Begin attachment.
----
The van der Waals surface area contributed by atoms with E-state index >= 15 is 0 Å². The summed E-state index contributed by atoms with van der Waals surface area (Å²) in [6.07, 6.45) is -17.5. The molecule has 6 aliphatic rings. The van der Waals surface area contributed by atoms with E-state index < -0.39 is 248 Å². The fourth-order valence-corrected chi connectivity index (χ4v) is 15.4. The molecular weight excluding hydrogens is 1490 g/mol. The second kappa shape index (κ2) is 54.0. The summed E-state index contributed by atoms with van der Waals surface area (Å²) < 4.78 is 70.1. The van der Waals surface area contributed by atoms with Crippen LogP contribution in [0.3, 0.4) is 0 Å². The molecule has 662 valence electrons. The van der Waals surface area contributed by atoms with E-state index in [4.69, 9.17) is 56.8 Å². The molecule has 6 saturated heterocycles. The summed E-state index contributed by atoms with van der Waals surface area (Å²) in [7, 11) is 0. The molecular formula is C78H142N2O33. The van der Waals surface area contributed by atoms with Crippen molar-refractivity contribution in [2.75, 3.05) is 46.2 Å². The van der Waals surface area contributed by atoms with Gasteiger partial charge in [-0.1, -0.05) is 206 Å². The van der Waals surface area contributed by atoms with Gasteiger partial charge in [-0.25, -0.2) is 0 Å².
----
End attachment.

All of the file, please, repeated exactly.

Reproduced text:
The van der Waals surface area contributed by atoms with E-state index >= 15 is 0 Å². The summed E-state index contributed by atoms with van der Waals surface area (Å²) in [6.07, 6.45) is -17.5. The molecule has 6 aliphatic rings. The van der Waals surface area contributed by atoms with E-state index < -0.39 is 248 Å². The fourth-order valence-corrected chi connectivity index (χ4v) is 15.4. The molecular weight excluding hydrogens is 1490 g/mol. The second kappa shape index (κ2) is 54.0. The summed E-state index contributed by atoms with van der Waals surface area (Å²) < 4.78 is 70.1. The van der Waals surface area contributed by atoms with Crippen LogP contribution in [0.3, 0.4) is 0 Å². The molecule has 662 valence electrons. The van der Waals surface area contributed by atoms with E-state index in [4.69, 9.17) is 56.8 Å². The molecule has 6 saturated heterocycles. The summed E-state index contributed by atoms with van der Waals surface area (Å²) in [7, 11) is 0. The molecular formula is C78H142N2O33. The van der Waals surface area contributed by atoms with Crippen molar-refractivity contribution in [2.75, 3.05) is 46.2 Å². The van der Waals surface area contributed by atoms with Gasteiger partial charge in [-0.1, -0.05) is 206 Å². The van der Waals surface area contributed by atoms with Gasteiger partial charge in [-0.25, -0.2) is 0 Å².